But the current crop of middle-class mothers – in their late thirties and forties, the oldest since records began, have had a very different cultural experience from their blue-rinsed grandmothers and boomer mothers. And the premature sexualisation of their daughters in an increasingly creepy Lolita economy has made mothers a powerful consumer group in the UK, even if it hasn’t yet made them into a political movement.

Girl Power grows up 

In Britain, feminism became a bit of a dirty word in the late ’80s and the ’90s, partly because women seemed to be comfortably en route to equality, partly because Thatcher and Reagan’s market liberalism and Blair’s market socialism so successfully promoted the apparently un-gendered universal right of freedom of choice. ‘Freedom’ and ‘choice’ were heady illusions for an extended youth when it was easy to try on new styles, new partners and make money in new occupations.

“Mumsnet has power and influence because it is a brand whose core constituents are swing voters who decide elections”

The current crop of mothers is the oldest and best educated ever. And the contrast between the freedoms of the liberal economy and the demands and obligation of parenthood is consequently particularly stark for them. If you read Mumsnet posts it’s striking: many women have come up hard against the limits of personal freedom, like so many Truman Burbanks, sailing smack into the plyboard sky of a world they thought was real.

Girl Power has to grow up, because it wasn’t any sort of power at all – just a feelgood factor of feisty, flirty exhibitionism against the vaguely benevolent background of a Labour government which looked and sounded more feminine, with its touchy-feely style and its quiet, almost covert roll-out policies to lift children out of poverty and help working mothers pay for childcare. ‘Blair’s Babes’ (considerably better qualified than Berlusconi’s) helped double the number of female MPs to 120 in 1997 – which looked great. But, like so many indicators of equality, that number has practically stalled in the 15 years since then (there are currently 144 female MPs to 504 male MPs). The women who were, like Nick Clegg and David Cameron, born in the radical late ’60s, have recently seen their generation come into power and have found that, with the honourable exception of Caroline Lucas’s parliamentary party-of-one, they are not the leaders, they are the leaders’ wives.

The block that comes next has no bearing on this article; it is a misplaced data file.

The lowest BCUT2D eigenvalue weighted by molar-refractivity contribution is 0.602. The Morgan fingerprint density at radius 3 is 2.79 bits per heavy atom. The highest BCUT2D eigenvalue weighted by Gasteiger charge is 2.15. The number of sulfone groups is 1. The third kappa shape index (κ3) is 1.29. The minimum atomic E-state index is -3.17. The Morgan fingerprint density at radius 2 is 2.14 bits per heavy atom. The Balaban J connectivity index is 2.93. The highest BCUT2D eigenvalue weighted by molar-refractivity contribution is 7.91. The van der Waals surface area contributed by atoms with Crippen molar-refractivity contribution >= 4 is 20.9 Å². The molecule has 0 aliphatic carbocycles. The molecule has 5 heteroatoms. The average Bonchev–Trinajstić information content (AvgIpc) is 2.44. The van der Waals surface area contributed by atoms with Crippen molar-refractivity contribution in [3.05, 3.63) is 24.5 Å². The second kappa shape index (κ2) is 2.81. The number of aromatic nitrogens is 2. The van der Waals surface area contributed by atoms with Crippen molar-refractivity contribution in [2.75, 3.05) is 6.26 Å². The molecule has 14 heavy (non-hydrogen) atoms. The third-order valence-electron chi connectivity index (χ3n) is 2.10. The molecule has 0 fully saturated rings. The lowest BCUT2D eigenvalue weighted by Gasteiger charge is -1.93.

Will Mum Power rise from the ashes of Girl Power? The conditions are all there. Mumsnet currently has 1.3 million unique users a month. For most of the 12 years since Justine Roberts and Carrie Longton set it up, it’s been simply a community where mums can chat, anonymously, about everything from miscarriages to sex during breastfeeding. But during the 2010 election campaign – which Gordon Brown’s electoral analyst Deborah Mattinsons branded the ‘Mumsnet election’, Brown, Cameron and Clegg all braved live and distinctly off-piste interrogations in its chatroom. It recently began campaigning in earnest. So far, those campaigns have been largely consumer-focused. That’s unsurprising: like all online organisations, it relies on advertising to break even and it has been influential partly because it is a clearly defined consumer group with cash to spend on family-friendly products. But, like Sarah Palin’s Mama Grizzlies, it is as a brand that Mumsnet is so radical.

Mumsnet has power and influence because it’s a brand whose core constituents, lower- and upper-middle-class women, are swing voters who decide elections and swing buyers whose endorsement of a product can make it  profitable. One of the reasons that politicians and journalists like to talk about “Mumsnetters” is that they are a code for (and a conduit to) some of the voters who decide elections in those marginal middle England seats – just as Ed Miliband’s “squeezed middle”, Blair’s “Worcester Woman”, or Bill Clinton’s target group, “soccer moms”, are all code for swing voters.

What’s different is that now they can chat back. In politics and in business, you have to have a brand to have a voice. The radical potential of Mumsnet – and its Achilles’ heel as a campaign organisation – is that it is a self-made brand, not a synthetic personality that has been created, top-down, by a political party or business keen to flog its wares: it is not one voice, but many. The internet has removed the obstacles that prevented women with families from organising: you can’t necessarily take the kids on a demo, but anonymity and broadband could create a new generation of armchair activists – the clicktivists. As the Arab Spring has shown, the classic historical conditions for change (anger, inequality, new communications technology, a recession) are all there. It remains to be seen whether Mum Power will right the wrongs that Girl Power was having too much fun to notice. But it will be the mother of all achievements if it does.